As a high school student, Darren Banks had a vague idea of what engineers do. After his dad explained engineering when he was exploring careers and college majors, he realized he’d grown up thinking like an engineer, with a “how-does-it-work” mindset. He attended UC Riverside, not far from where he grew up, and earned his bachelor’s degree and doctorate in mechanical engineering.
Banks, who joined Cal State Fullerton this fall semester as an assistant professor of mechanical engineering, was the lead researcher on a postdoctoral project among UCR, the University of Wisconsin-Madison and the Center for Scientific Research and Higher Education at Ensenada, Baja Calif. The project’s focus was to develop cooling applications using a powerful laser to create “very short-lived bubbles in a liquid.” “As these bubbles appear and collapse, they mix the liquid, which can help cool off nearby objects,” he said.
What inspired you to go into your field and what was the defining moment?
Because of my interest in auto racing and aviation, I chose mechanical engineering. During my undergraduate research experiences at UC Riverside, I became intrigued with thermal fluid engineering. I worked on spray cooling and optical-fluid interactions — projects that became my dissertation work.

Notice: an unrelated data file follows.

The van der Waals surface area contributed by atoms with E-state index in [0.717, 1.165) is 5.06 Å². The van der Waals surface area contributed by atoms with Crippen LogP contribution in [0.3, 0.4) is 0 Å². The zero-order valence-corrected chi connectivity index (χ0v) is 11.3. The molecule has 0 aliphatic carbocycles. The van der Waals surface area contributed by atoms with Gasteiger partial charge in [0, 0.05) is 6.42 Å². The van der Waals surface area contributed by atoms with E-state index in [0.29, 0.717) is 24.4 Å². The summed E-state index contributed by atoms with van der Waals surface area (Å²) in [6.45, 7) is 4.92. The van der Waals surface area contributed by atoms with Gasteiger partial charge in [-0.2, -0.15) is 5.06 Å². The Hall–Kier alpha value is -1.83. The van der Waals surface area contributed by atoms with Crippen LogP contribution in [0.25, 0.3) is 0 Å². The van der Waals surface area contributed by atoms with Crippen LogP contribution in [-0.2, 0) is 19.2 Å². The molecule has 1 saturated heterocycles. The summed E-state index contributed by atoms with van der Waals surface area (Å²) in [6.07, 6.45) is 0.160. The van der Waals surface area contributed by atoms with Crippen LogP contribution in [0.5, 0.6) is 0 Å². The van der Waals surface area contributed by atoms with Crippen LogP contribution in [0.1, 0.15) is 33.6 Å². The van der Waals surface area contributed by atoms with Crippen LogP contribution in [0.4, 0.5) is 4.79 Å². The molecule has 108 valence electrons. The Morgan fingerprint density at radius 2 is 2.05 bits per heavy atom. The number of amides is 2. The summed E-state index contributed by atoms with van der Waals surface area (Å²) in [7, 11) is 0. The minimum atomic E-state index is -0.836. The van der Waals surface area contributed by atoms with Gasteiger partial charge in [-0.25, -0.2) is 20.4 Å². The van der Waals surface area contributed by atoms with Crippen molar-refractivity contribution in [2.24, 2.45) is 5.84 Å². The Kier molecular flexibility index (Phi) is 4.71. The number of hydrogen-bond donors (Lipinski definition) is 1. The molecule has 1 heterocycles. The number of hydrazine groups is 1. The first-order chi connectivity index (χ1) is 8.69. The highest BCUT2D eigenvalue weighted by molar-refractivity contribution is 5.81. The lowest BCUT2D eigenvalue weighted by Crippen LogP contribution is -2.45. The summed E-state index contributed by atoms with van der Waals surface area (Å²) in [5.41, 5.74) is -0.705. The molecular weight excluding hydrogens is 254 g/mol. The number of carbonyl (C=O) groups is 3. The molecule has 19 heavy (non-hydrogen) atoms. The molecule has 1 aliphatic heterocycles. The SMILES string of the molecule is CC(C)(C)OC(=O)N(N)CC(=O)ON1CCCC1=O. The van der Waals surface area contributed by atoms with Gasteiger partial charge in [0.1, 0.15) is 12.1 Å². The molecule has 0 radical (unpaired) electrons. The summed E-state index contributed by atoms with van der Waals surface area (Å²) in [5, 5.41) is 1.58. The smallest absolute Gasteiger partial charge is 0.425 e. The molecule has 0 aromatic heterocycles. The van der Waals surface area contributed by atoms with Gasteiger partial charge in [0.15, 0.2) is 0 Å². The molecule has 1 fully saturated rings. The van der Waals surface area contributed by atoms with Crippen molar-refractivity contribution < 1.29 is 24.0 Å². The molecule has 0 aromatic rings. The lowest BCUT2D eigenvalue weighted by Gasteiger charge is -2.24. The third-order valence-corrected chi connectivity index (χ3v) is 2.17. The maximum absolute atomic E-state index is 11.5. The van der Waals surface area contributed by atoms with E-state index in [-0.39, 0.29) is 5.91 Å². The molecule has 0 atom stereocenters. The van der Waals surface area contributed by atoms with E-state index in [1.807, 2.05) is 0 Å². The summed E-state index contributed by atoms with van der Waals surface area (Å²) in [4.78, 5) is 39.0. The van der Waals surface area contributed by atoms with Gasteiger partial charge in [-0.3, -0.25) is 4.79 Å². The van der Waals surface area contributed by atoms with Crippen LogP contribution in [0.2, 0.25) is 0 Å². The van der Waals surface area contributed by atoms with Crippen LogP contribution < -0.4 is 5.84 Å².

What are your research interests?
My research focuses on spray cooling and “laser-induced cavitation.” If you’ve ever experienced a patio mister, that is spray cooling; the idea is that by breaking liquid down into tiny droplets, liquid can absorb much more heat than otherwise would be possible. I’ve been working on electronic-cooling and skin-cooling applications using sprays. Laser cavitation occurs when laser energy is focused into a small amount of liquid. The liquid heats up rapidly and explosively forms a bubble.
How do you engage students in your classes and/or your research?
I’m essentially exploding liquid with a big laser, which is a draw all by itself. I also engage students with applications from my research and explain real-world questions using material they’ve learned in class and supported by YouTube videos.
What changes do you envision in your field in five years?
Spray cooling is a field that is booming in many applications. Fuel injection in combustion engines is driving all sorts of spray research to create optimally burning air-fuel mixtures. Spray cooling also is starting to be used in supercomputers, which uses less liquid and provides a higher rate of cooling than traditional air-cooled or liquid-cooled systems. New medical techniques, such as laser therapy of port wine stain birthmarks, rely on spray cooling to improve treatment.
See the complete list of new tenure-track faculty members joining CSUF this fall.